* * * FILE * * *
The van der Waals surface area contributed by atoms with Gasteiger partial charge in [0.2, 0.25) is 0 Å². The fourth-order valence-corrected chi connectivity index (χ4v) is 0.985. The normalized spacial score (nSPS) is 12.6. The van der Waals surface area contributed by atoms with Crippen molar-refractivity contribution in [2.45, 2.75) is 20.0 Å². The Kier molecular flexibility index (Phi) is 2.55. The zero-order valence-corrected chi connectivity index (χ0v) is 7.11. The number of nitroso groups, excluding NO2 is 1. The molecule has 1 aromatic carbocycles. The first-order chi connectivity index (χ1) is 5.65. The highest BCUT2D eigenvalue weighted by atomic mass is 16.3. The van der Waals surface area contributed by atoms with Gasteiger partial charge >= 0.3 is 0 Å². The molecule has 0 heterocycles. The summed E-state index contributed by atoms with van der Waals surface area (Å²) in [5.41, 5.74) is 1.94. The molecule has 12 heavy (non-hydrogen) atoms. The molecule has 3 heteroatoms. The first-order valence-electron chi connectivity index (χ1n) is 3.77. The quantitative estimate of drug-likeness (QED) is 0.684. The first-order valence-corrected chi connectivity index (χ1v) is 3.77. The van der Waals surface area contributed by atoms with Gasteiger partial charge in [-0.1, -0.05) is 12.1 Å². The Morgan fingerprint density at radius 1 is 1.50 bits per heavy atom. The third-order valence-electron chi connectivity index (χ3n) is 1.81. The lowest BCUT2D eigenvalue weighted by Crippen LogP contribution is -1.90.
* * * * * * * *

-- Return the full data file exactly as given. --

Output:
The van der Waals surface area contributed by atoms with Gasteiger partial charge in [0.2, 0.25) is 0 Å². The fourth-order valence-corrected chi connectivity index (χ4v) is 0.985. The normalized spacial score (nSPS) is 12.6. The van der Waals surface area contributed by atoms with Crippen molar-refractivity contribution in [2.45, 2.75) is 20.0 Å². The Kier molecular flexibility index (Phi) is 2.55. The zero-order valence-corrected chi connectivity index (χ0v) is 7.11. The number of nitroso groups, excluding NO2 is 1. The molecule has 1 aromatic carbocycles. The first-order chi connectivity index (χ1) is 5.65. The highest BCUT2D eigenvalue weighted by atomic mass is 16.3. The van der Waals surface area contributed by atoms with Gasteiger partial charge >= 0.3 is 0 Å². The molecule has 0 heterocycles. The summed E-state index contributed by atoms with van der Waals surface area (Å²) in [5.41, 5.74) is 1.94. The molecule has 12 heavy (non-hydrogen) atoms. The molecule has 3 heteroatoms. The first-order valence-electron chi connectivity index (χ1n) is 3.77. The quantitative estimate of drug-likeness (QED) is 0.684. The first-order valence-corrected chi connectivity index (χ1v) is 3.77. The van der Waals surface area contributed by atoms with Gasteiger partial charge in [-0.1, -0.05) is 12.1 Å². The Morgan fingerprint density at radius 1 is 1.50 bits per heavy atom. The third-order valence-electron chi connectivity index (χ3n) is 1.81. The lowest BCUT2D eigenvalue weighted by Crippen LogP contribution is -1.90.